So I added the boards to my cart, and I first noticed that I could not change the quantity. This was a little annoying, as I wanted to try different quantities to see how it affected the price. You can do that, but only at the first step in the process, at the “Online Quote” step, not once it’s in your cart, so make sure you know how many you want before your add them to your cart!
When I went to checkout I then found out I could not check out. Right, seems my boards were “Subject to audit.” Yes, they had to be approved by someone (a human I guess) before I could order them, which seemed weird. (Notice the yellow highlighting I added to the cart image above.)
Now, this is partially my fault, as I didn’t see this the first time I uploaded files. There is a little bit of text on the upload form that shows it could take “10min to 1 hours” for approval. I’m not sure exactly how long it took, as I did this late one night and didn’t get an email about approval until the next day. This was the most annoying part of the ordering process. When I want to order something I don’t want to have to wait hours, or even one hour between putting it in my cart and being able to order it. Perhaps they could make it so that you can place your order, and then if not approved for some reason (?) they could refund the order. Or who knows, maybe this whole “approval” thing is due to some new tariff laws. I have no idea.
Like I said, pricing is good. I got 75 boards for $32. That’s about 43 cents per PCB. These are tiny boards though, so obviously the price per board goes up when you get larger boards. With approval completed (by some human, I guess) I was able to move on to shipping options.
I went with shipping via DHL, which came in at $21, so the order total for 75 boards ended up being $53, making each board cost approximately 71 cents. (Obviously ordering more would probably bring that price down, but I really doubt I need more than 75 of these right now.)
I uploaded the PCB files on July 21st, and they were approved and ordered by July 22nd. Manufacturing was completed by July 25th and they were then shipped via DHL July 27th and I got them by July 30th. That’s about an 8 day turnaround for these printed circuit boards. (With some weekend days in there.) Not bad! For US shipping DHL is probably the best option for getting them fast. There were two cheap shipping options, one being an ePacket (which seems to be how I get most of my eBay electronics delivered) which was $8 but had a 10 to 15 day delivery time frame. There was also “China Post” option which was $7 but showed 25 to 40 days for delivery. Wow. So the ePacket is not too bad if you do not need your boards in a hurry.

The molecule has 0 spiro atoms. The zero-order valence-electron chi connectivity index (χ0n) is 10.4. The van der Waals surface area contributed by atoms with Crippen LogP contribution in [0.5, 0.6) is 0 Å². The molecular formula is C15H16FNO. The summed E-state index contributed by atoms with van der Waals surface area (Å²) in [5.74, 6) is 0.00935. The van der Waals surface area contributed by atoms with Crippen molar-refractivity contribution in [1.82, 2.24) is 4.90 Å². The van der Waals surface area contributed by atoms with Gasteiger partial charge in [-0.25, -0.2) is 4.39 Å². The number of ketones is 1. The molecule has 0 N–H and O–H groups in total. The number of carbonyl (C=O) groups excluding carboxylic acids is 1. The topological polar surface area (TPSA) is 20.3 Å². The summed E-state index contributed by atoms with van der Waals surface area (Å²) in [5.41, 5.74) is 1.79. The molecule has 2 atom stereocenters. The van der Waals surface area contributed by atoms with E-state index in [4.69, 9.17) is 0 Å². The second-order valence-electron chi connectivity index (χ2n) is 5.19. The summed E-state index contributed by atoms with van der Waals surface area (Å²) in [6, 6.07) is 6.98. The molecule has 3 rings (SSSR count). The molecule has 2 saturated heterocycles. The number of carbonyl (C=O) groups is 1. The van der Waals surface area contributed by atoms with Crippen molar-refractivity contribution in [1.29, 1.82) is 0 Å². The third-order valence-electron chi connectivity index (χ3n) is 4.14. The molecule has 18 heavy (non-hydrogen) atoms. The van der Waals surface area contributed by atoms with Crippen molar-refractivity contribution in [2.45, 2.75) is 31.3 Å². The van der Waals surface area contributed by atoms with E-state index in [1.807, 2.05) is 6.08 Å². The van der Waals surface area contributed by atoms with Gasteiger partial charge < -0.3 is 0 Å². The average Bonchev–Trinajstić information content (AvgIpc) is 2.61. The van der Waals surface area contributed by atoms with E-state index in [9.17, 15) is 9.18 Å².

The boards from PCBWay look good and got to me fast. They were also very affordable. Overall it was a good experience except for the issue of having to wait until files were approved before ordering and not being able to change quantities once the item is in your cart.
BuzzBuzz is a device that makes noise and light using electricity (somewhere around 40,000 volts, approximately.) There are five “high voltage generators” connected to buttons that when pressed cause them to create a spark with a loud “ZAP!” and then continue to make noise (and light) while the button is held down.
BuzzBuzz was heavily inspired by something Mario the Maker created. I had one of the high-voltage generators for a while and was planning to do something with it. I had an idea for a project and had started on it, but once I saw this thing I altered my plans.
The size of BuzzBuzz was somewhat dictated by the size of materials I had on hand, or could easily get at no cost. The top piece of clear acrylic is from a bulk buy at Midland Plastics where many of the members of Milwaukee Makerspace shop for scrap pieces. Since I had that piece of clear acrylic, it pretty much determined the size of the top of the enclosure.
For the walls of the enclosure I grabbed some 16mm thick plywood from the scrap bins at Milwaukee Makerspace. There’s a local tool & die company that donates these pieces to us. They are long and skinny and always have these weird laser cut marking on them, because they use them for calibrating their lasers. I wanted to see if I could cut through the 16mm plywood with the 130 watt laser cutter I have access to. Indeed, it could! At 4mm per second, which is probably the slowest we should cut at. The cuts were not the greatest, but it was more a matter of “Hmmm, will this even work!?” than anything else.
You’ll also notice the hexagonal holes on the sides. Those are “sound holes” since my first assembly demonstrated that the box fully closed up was too quiet, so I decided to add holes that the sound could spill out of. It also adds a nice look, and if you associate the “Buzz” in the name with bees, and notice the holes are hexagonal, well, it all fits.
I mounted the AA batteries on the outside so that you can easily see the power source (it’s interesting that 40,000 volts AC can be produced by just 4.5 volts DC) and so that I can easily change batteries without opening the thing. There are two battery packs because one tended to drain too quickly. I may add an AC adapter in the future so that I can convert AC to DC to AC.
(One more fun fact: The battery holders were one of the most problematic parts of this project. I wasted more time trying to get these cheap battery holders to work. The spacing and springs kept making it so the batteries did not make good contact. I started with a 5-pack of battery holders and trashed two of them just trying to modify them to work. Luckily I got two of them working well enough.)